I’ve been waging a war lately with my teenage daughter.
Lovely girl that she is, she tends to overuse the word “amazing.”
She’ll insist she had an amazing hamburger for lunch, which she washed down with an amazing milk. After an amazing time at chorale practice, she’ll log on to the amazing Internet and listen to the latest amazing number from amazing Adele.
I try to convince her that words are precious and that she should save such superlatives for actual superlatives, but she’s amazed I’d even question her word choice. Ah, teenagers.
I guess there are worse words she could be bandying about.
That said, I had a rather amazing experience the other morning.
Riding home after another less-than-amazing night on the sports desk, I was spinning up the one semi-significant hill on my usual commute home, lost in my thoughts and the silence of the early morning. I glanced up at the moon — just a day past full — and was stunned to see it encircled by a halo of light.
The halo was thin, but it sported at least a partial — and faint — Roy G. Biv spectrum of G through V, pale green through barely discernible violet. The halo bisected my favorite constellation (doesn’t everyone have one?), Orion, to the east. Just outside the halo to the west, Jupiter blazed away.
It was, in a word, amazing.
Wanting to share the scene with my kids despite the ungodly hour (at least it was a nonschool night), I picked up the pedalling pace. I’ve seen other celestial wonders from the saddle before, but some can be fleeting. I saw the aurora borealis on one ride home, but the gorgeous curtains of light were too faint to see by the time I made it home.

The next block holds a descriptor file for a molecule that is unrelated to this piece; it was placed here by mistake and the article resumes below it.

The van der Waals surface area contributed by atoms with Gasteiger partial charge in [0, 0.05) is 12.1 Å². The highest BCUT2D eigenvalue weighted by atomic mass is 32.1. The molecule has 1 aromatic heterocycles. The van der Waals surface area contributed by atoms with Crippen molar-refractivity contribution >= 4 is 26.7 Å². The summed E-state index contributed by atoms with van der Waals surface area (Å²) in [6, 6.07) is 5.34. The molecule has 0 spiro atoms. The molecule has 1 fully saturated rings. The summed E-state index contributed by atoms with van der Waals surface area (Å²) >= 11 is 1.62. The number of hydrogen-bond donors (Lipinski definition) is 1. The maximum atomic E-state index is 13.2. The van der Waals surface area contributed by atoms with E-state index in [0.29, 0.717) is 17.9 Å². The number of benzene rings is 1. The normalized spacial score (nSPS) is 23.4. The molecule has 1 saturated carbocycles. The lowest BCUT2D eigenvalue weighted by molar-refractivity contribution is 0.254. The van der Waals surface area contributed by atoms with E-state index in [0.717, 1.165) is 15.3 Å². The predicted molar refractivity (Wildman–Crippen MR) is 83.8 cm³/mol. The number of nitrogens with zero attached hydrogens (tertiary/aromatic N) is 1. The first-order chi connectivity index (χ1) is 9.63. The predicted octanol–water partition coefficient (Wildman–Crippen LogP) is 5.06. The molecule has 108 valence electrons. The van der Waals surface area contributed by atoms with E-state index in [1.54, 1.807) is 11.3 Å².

So I pedalled and craned my neck, pedalled and craned, all the while thinking I finally was witnessing my first moonbow.
It’s worth noting here that my son has a thing for moonbows, ever since I describe the phenomenon to him. I think his first three words, in order, were “mama,” “dada,” and “moonbow.” He desperately wants to see a moonbow, despite their rarity. A couple of months ago, we went outside during a full moon and sprayed water from the hose in an attempt to make a synthetic moonbow at his insistence. Reviews of the man-made moonbow were mixed.
As I pedalled home, all I could think was the joy he’d feel when he finally witnessed his beloved first moonbow.
I made it home, rushed inside, quietly crept upstairs and roused the kids, all the while trying (not so successfully) to keep from disturbing the wife.
I led the kids on the back deck and pointed up. Knuckling their eyes, both let out little gasps (maybe it was the cool night air), and drank in the sight. They admired it for a few minutes, then shuffled back off to bed.
Afterward, I learned it was not, in fact, a moonbow but a more-common 22-degree halo.
Whatever the name, it was nonetheless amazing.
And I’m certain I never would have seen it from behind the wheel of my car.
Whether it’s my inner (OK, mostly outer) child, my inside-and-out hobgoblin or simply my insatiable sweet tooth, I love Halloween.
But I have to admit, riding my bike on All Hallow’s Eve is a bit of a mixed bag.
I’m certain the drunk-to-sober-driver ratio around 2 a.m. is higher on Halloween than just about any other night of the year, except maybe Arbor Day. And there seems to be something about hiding behind a mask that brings out the nasty in lots of folks.